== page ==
Resisting oblivion: Prisoners of conscience across the Arab world 


May 7, cairo: The imprisonment of citizens for expressing their opinions is a common and widespread matter in the Arab World; it goes hand in hand with the absence of the rule of law, the values of justice and a minimum level of democracy.

It is quite difficult to find a dissident or activist under any regime in the Arab World who hasn’t at one time had his address listed as Tora prison, or AlHayir, Saidnaya, Jaw prison, Abu Ghraib, Abu Salim or any other prisons across the region.

But it is not imprisonment that a prisoner finds hardest in such an ordeal, rather it is the risk of being forgotten, of becoming just a number.

This campaign, being launched by the Arabic Network for Human Rights Information in Egypt and Maharat Foundation in Lebanon in association with IFEX, aims to spotlight Arab prisoners of conscience who have been imprisoned for expressing their opinions peacefully whether by writing articles, posting on Facebook, taking pictures, peacefully protesting, or tweeting.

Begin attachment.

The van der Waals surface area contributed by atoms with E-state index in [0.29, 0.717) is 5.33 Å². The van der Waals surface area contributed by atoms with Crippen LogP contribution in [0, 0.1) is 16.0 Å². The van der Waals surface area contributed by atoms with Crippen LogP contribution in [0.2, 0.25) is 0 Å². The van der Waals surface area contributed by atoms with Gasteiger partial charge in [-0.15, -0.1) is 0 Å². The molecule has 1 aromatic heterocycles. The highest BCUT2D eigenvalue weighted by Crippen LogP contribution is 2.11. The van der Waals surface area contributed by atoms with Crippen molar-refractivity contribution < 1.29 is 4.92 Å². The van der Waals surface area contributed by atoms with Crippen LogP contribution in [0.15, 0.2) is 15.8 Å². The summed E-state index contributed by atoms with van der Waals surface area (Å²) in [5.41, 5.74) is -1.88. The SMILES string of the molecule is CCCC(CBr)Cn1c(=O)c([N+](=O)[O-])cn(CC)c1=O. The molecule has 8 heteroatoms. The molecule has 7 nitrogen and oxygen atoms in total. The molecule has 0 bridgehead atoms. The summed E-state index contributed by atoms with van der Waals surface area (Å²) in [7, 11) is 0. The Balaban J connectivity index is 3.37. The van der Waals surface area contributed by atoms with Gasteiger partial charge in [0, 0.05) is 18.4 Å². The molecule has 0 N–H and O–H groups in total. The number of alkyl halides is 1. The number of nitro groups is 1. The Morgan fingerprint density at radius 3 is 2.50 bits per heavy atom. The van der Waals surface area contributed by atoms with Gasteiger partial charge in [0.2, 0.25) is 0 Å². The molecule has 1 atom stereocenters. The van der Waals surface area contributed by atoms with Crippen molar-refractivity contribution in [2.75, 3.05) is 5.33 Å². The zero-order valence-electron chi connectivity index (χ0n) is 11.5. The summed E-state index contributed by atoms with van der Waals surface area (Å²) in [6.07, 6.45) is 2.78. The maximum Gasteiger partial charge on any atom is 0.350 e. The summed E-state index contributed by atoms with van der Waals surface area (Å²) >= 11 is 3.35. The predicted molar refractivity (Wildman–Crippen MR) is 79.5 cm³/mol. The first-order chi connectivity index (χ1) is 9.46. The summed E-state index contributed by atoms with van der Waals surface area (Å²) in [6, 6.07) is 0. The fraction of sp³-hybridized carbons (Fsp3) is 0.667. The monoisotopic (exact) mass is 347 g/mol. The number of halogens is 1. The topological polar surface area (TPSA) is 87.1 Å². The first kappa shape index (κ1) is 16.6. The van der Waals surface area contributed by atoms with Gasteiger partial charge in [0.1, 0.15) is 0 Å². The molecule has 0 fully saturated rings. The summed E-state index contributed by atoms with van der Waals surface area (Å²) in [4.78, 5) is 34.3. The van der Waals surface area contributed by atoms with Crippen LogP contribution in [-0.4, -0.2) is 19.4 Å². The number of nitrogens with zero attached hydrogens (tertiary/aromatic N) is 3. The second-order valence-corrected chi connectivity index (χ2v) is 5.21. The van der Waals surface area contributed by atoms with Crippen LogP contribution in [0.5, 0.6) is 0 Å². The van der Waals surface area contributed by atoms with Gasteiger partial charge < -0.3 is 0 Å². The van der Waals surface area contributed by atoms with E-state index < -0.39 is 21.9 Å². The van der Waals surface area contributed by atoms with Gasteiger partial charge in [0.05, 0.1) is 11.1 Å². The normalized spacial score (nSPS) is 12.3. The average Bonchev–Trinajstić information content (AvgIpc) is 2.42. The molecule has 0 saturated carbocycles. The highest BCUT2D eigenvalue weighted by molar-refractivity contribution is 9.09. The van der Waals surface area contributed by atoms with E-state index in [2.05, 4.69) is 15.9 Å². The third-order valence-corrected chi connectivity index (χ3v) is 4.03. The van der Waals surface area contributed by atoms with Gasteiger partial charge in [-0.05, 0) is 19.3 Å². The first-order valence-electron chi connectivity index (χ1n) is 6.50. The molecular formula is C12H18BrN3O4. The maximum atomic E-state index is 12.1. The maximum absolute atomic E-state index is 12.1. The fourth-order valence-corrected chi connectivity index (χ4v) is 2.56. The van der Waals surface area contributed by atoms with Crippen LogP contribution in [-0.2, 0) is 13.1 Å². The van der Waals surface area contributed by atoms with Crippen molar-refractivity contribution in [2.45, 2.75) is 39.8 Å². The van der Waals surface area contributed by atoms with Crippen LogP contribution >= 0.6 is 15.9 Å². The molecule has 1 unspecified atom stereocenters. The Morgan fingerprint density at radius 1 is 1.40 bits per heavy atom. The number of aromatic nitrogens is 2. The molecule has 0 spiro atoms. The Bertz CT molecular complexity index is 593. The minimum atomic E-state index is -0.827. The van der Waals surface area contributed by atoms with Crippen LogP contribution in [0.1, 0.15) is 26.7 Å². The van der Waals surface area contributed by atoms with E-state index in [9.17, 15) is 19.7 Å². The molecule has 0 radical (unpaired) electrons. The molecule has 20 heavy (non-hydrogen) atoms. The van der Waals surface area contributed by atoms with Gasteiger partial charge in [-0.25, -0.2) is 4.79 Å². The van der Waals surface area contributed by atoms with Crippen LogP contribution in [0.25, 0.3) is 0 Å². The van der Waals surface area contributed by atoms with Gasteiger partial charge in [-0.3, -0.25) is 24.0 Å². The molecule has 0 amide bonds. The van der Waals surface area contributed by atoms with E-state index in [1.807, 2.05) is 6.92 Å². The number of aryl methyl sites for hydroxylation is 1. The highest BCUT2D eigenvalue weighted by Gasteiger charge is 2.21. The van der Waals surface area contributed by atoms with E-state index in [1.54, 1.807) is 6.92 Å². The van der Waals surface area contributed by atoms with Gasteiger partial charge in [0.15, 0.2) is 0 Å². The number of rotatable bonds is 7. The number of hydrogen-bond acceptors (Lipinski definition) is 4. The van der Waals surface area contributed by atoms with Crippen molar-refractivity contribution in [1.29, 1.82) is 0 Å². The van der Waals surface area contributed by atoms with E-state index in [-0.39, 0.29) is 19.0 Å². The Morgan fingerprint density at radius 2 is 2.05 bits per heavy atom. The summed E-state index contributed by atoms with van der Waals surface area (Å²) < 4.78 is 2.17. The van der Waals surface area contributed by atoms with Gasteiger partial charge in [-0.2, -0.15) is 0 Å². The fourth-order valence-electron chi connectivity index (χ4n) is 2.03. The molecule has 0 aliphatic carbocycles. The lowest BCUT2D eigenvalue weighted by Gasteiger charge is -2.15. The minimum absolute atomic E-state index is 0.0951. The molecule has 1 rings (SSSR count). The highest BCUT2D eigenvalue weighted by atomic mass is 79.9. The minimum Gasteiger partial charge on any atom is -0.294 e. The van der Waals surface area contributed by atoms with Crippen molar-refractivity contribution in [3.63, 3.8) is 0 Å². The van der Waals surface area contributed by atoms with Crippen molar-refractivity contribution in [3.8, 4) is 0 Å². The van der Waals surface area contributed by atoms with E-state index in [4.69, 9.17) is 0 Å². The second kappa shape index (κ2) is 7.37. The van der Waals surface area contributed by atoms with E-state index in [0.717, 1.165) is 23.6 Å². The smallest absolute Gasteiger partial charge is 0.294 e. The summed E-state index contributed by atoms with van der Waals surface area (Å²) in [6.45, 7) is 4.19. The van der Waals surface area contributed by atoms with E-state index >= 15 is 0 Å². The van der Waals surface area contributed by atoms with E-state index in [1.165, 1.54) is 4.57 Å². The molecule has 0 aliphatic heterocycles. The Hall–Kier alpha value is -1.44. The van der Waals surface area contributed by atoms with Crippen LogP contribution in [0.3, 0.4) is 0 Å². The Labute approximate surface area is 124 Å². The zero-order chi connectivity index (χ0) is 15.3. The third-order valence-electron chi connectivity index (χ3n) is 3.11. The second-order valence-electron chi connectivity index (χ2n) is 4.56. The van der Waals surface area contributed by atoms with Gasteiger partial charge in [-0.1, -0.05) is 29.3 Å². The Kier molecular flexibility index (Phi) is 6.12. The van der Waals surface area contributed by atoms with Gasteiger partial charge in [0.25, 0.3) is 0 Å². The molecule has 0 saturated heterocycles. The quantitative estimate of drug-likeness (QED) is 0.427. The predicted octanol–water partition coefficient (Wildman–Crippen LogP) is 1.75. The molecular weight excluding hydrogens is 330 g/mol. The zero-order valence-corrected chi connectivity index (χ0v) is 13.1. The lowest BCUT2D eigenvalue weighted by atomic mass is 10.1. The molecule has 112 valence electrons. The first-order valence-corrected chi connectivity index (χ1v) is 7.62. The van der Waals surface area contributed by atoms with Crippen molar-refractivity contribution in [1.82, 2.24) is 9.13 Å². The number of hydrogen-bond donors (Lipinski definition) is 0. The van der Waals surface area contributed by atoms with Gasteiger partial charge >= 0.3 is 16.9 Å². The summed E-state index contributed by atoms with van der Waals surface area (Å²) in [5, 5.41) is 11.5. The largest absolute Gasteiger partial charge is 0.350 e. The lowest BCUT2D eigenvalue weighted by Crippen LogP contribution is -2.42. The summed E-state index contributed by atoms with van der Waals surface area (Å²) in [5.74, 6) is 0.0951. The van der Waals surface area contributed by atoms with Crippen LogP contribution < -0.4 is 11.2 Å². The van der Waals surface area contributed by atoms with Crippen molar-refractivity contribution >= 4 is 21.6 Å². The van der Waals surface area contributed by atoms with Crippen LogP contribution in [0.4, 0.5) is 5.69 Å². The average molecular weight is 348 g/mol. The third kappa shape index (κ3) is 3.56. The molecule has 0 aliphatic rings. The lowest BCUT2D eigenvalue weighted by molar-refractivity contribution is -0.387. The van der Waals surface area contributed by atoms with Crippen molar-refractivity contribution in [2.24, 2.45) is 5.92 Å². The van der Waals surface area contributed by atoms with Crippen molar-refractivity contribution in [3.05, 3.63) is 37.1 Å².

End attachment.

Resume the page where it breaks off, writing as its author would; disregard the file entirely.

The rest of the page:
An Arab citizen’s right to free expression is not a grant, it is a right, and it is our duty to defend it whether we agree with it or disagree. Words must not be brought in front of a court. An opinion is not something to be punished for.

This campaign will shed light on one Arab prisoner of conscience every month.

Freedom is our main demand for all prisoners of opinion, but maybe a more pressing demand at the moment could be just protecting the prisoner of opinion from torture, supporting his/her right to a fair trial, improving his/her prison conditions, protecting them from abuse, or providing medical care for them, because, if we were to be honest with ourselves, we would all acknowledge how trying prison conditions across the Arab World can be.

Join this campaign, support the prisoners of conscience, support their right to freedom, and their right to defend their opinions.

The Oslo Times


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